Wotherspoon Environmental Inc - environmentalassessments

By: Wotherspoon Environmental  09-12-2011
Keywords: Environmental Audit

Why Perform an Environmental Assessment?

  • To identify environmental liabilities prior to the acquisition of land property.
  • To identify environmental liabilities prior to the divestiture of land property.
  • To identify environmental liabilities associated with operating facilties.
  • To forecast future commitments for land remediation and reclamation.
  • To identify and reduce current and future operations costs.

WEI Environmental Assessments

WEI's operational experience ensures that clients receive practical environmental liability information. Since 1998 WEI has been responsible for performing environmental assessments on petroleum industry property transactions totalling over $4 billion. Our assessment reports provide identify liabilities within a variety of environmental categories. This allows a company to:

  • Quickly evaluate the liabilities against their own corporate criteria and risk management program.
  • Initiate the development of "go-forward" environmental operational plans to address the liabilities.
  • Knowledgeably prepare for the finalization of purchase / sale agreements.

WEI's assessment process has led to the development and continuous refinement of WEI's own assessment protocols and WEI's Liability Integrator™ application. The protocols themselves reflect the wisdom and expertise obtained from the evaluation of over 5100 industrial sites since 1991. Assessment liabilities address regulatory compliance and the existence of present contamination. Future "end of life" reclamation liabilities can be included at the client's discretion.

WEI's petroleum industry assessment experience has proven to be equally applicable to other industries and commercial developments.

What is an Environmental Assessment?

Environmental assessments are commonly defined by "Phases":

Phase I: The systematic process by which an assessor seeks to determine whether a particular property is or may be subject to actual or potential contamination. A review of available information; usually including a visual inspection of the site, historical review of legislation, permits, etc. and a report of findings. A Phase I does not involve the investigative procedures of sampling, analysing, and measuring unless enhancements are agreed between the Client and Assessor (consultant). From Canadian Standards Association publication: Z768-01 Phase I Environmental Site Assessment.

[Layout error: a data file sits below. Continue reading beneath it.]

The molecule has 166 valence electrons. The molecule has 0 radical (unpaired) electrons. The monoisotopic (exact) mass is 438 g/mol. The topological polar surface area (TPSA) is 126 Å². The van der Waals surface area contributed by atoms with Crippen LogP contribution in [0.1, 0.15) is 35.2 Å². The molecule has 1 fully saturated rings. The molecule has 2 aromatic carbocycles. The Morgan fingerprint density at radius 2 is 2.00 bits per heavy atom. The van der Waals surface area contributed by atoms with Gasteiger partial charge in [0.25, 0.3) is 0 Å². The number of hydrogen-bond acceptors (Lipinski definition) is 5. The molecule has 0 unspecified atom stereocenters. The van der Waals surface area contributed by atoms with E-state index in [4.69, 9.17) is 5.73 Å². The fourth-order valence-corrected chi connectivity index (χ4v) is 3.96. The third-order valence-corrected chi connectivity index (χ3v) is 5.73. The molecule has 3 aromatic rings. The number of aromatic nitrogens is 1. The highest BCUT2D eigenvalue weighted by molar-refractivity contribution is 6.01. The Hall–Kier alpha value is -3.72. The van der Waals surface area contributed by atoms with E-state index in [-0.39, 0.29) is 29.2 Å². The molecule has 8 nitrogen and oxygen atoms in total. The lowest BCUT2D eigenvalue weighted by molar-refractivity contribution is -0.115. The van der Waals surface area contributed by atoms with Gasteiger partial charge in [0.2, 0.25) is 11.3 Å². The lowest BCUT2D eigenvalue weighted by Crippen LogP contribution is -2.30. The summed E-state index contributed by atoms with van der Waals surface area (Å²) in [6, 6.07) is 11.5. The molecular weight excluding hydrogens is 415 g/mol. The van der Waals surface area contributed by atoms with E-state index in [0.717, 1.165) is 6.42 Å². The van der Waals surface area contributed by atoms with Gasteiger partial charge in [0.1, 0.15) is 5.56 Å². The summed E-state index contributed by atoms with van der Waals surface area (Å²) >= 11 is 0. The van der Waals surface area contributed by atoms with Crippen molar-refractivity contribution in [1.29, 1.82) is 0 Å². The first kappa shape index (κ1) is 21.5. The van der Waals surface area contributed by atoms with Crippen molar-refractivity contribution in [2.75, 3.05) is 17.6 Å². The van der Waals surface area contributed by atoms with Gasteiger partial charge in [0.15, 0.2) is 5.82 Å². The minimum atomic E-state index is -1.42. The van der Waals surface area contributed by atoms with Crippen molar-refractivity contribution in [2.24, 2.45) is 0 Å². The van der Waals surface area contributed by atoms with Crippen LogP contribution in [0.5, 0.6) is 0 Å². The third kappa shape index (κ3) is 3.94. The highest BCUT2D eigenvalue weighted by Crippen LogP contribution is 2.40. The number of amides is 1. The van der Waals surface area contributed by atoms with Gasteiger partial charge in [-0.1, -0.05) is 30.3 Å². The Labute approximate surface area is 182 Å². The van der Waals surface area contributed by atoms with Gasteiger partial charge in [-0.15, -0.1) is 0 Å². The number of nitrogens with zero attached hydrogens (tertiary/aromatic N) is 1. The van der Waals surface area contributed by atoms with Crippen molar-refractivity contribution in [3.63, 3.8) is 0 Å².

Phase II: A more detailed assessment of both surface and sub-surface conditions, confirmation of the type and location of contaminants through soil and waster sampling, including laboratory analysis and report of findings.
Phase III: A determination of the need and / or method of remediation, recommendations on the clean-up process, possible cost estimates for remediation, including more detailed measurements of area / depth of affected soil and water and the degree of concentration of contaminants. Also includes disposal method recommendations in a detailed plan.
Phase IV: The actual decommissioning, remediation, clean-up, removal, decontamination, detoxification or neutralization of any property, pollutant, or contaminant.

What is the difference between an Environmental Assessment and an Environmental Audit?

The term "environmental audit" should not be used to describe a Phase I Environmental Site Assessment (ESA). Although an environmental audit may include the review of a Phase I ESA and a Phase I ESA may include a review of previously performed environmental audits, the two functions are different. Generally an environmental assessment measures against liability whereas an audit of a company's operations measures against criteria such as company or industry standards, or government regulations.

The information in this article was current at 06 Dec 2011

Keywords: Environmental Audit

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